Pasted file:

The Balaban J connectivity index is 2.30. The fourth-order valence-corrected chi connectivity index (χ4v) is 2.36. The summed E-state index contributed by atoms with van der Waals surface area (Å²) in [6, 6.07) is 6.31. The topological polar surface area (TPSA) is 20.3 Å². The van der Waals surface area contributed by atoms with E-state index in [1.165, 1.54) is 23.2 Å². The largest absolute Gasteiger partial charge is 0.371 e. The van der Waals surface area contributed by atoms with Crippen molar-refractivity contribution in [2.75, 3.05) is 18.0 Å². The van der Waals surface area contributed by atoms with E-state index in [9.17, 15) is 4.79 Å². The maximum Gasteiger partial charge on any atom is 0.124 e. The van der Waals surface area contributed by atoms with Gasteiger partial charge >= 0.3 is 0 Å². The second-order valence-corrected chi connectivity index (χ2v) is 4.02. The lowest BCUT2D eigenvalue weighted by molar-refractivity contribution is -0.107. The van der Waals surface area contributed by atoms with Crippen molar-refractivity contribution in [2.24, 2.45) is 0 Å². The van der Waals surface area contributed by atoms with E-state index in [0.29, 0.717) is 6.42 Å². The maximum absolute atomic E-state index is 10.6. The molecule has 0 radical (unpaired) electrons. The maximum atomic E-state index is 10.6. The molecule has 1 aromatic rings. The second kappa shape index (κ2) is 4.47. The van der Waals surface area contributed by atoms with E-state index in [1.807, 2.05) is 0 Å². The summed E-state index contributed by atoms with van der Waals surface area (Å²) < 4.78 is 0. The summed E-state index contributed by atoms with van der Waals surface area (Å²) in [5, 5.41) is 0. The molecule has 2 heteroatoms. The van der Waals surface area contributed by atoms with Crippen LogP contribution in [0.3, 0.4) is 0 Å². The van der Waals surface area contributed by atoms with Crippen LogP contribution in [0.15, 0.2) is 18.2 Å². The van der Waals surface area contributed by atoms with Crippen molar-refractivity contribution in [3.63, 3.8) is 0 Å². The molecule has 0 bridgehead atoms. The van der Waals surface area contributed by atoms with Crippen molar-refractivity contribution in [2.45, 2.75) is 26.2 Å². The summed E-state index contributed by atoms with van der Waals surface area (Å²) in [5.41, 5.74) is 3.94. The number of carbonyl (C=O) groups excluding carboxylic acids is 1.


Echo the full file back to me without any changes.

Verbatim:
The Balaban J connectivity index is 2.30. The fourth-order valence-corrected chi connectivity index (χ4v) is 2.36. The summed E-state index contributed by atoms with van der Waals surface area (Å²) in [6, 6.07) is 6.31. The topological polar surface area (TPSA) is 20.3 Å². The van der Waals surface area contributed by atoms with E-state index in [1.165, 1.54) is 23.2 Å². The largest absolute Gasteiger partial charge is 0.371 e. The van der Waals surface area contributed by atoms with Crippen molar-refractivity contribution in [2.75, 3.05) is 18.0 Å². The van der Waals surface area contributed by atoms with E-state index in [9.17, 15) is 4.79 Å². The maximum Gasteiger partial charge on any atom is 0.124 e. The van der Waals surface area contributed by atoms with Gasteiger partial charge >= 0.3 is 0 Å². The second-order valence-corrected chi connectivity index (χ2v) is 4.02. The lowest BCUT2D eigenvalue weighted by molar-refractivity contribution is -0.107. The van der Waals surface area contributed by atoms with Crippen molar-refractivity contribution in [2.24, 2.45) is 0 Å². The van der Waals surface area contributed by atoms with E-state index in [0.29, 0.717) is 6.42 Å². The maximum absolute atomic E-state index is 10.6. The molecule has 0 radical (unpaired) electrons. The maximum atomic E-state index is 10.6. The molecule has 1 aromatic rings. The second kappa shape index (κ2) is 4.47. The van der Waals surface area contributed by atoms with E-state index in [1.807, 2.05) is 0 Å². The summed E-state index contributed by atoms with van der Waals surface area (Å²) < 4.78 is 0. The summed E-state index contributed by atoms with van der Waals surface area (Å²) in [5, 5.41) is 0. The molecule has 2 heteroatoms. The van der Waals surface area contributed by atoms with Crippen LogP contribution in [0.3, 0.4) is 0 Å². The van der Waals surface area contributed by atoms with Crippen LogP contribution in [0.15, 0.2) is 18.2 Å². The van der Waals surface area contributed by atoms with Crippen molar-refractivity contribution in [3.63, 3.8) is 0 Å². The molecule has 0 bridgehead atoms. The van der Waals surface area contributed by atoms with Crippen molar-refractivity contribution in [2.45, 2.75) is 26.2 Å². The summed E-state index contributed by atoms with van der Waals surface area (Å²) in [5.41, 5.74) is 3.94. The number of carbonyl (C=O) groups excluding carboxylic acids is 1.